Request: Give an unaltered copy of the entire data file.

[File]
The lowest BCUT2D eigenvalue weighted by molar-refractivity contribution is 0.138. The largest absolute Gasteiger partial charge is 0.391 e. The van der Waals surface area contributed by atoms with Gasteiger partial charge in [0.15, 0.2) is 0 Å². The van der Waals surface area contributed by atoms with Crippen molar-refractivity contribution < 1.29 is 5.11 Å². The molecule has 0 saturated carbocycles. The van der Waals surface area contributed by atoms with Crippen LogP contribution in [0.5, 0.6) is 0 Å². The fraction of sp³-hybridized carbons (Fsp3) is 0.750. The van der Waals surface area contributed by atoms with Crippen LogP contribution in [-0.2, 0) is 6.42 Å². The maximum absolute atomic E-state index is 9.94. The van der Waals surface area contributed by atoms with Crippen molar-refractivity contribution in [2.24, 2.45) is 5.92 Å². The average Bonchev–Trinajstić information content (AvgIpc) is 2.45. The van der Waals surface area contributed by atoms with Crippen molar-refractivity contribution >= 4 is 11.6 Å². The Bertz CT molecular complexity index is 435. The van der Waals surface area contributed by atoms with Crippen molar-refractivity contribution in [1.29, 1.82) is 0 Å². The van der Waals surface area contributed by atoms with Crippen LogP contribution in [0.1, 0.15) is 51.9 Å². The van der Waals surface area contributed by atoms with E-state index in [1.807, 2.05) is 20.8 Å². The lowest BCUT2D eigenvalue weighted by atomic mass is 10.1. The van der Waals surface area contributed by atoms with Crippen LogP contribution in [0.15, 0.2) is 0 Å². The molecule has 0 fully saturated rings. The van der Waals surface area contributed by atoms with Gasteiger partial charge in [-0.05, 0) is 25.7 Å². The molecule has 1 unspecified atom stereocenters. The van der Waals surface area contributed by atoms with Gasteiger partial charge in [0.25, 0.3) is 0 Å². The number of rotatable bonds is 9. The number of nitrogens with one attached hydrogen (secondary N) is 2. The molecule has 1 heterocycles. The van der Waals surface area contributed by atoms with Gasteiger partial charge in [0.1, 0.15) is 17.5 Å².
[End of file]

The lowest BCUT2D eigenvalue weighted by molar-refractivity contribution is 0.138. The largest absolute Gasteiger partial charge is 0.391 e. The van der Waals surface area contributed by atoms with Gasteiger partial charge in [0.15, 0.2) is 0 Å². The van der Waals surface area contributed by atoms with Crippen molar-refractivity contribution < 1.29 is 5.11 Å². The molecule has 0 saturated carbocycles. The van der Waals surface area contributed by atoms with Crippen LogP contribution in [0.5, 0.6) is 0 Å². The fraction of sp³-hybridized carbons (Fsp3) is 0.750. The van der Waals surface area contributed by atoms with Crippen LogP contribution in [-0.2, 0) is 6.42 Å². The maximum absolute atomic E-state index is 9.94. The van der Waals surface area contributed by atoms with Crippen molar-refractivity contribution in [2.24, 2.45) is 5.92 Å². The average Bonchev–Trinajstić information content (AvgIpc) is 2.45. The van der Waals surface area contributed by atoms with Crippen molar-refractivity contribution >= 4 is 11.6 Å². The Bertz CT molecular complexity index is 435. The van der Waals surface area contributed by atoms with Crippen molar-refractivity contribution in [1.29, 1.82) is 0 Å². The van der Waals surface area contributed by atoms with Crippen LogP contribution in [0.1, 0.15) is 51.9 Å². The van der Waals surface area contributed by atoms with E-state index in [1.807, 2.05) is 20.8 Å². The lowest BCUT2D eigenvalue weighted by atomic mass is 10.1. The van der Waals surface area contributed by atoms with Crippen LogP contribution in [0.15, 0.2) is 0 Å². The molecule has 0 fully saturated rings. The van der Waals surface area contributed by atoms with Gasteiger partial charge in [-0.05, 0) is 25.7 Å². The molecule has 1 unspecified atom stereocenters. The van der Waals surface area contributed by atoms with Gasteiger partial charge in [0.25, 0.3) is 0 Å². The number of rotatable bonds is 9. The number of nitrogens with one attached hydrogen (secondary N) is 2. The molecule has 1 heterocycles. The van der Waals surface area contributed by atoms with Gasteiger partial charge in [0.1, 0.15) is 17.5 Å².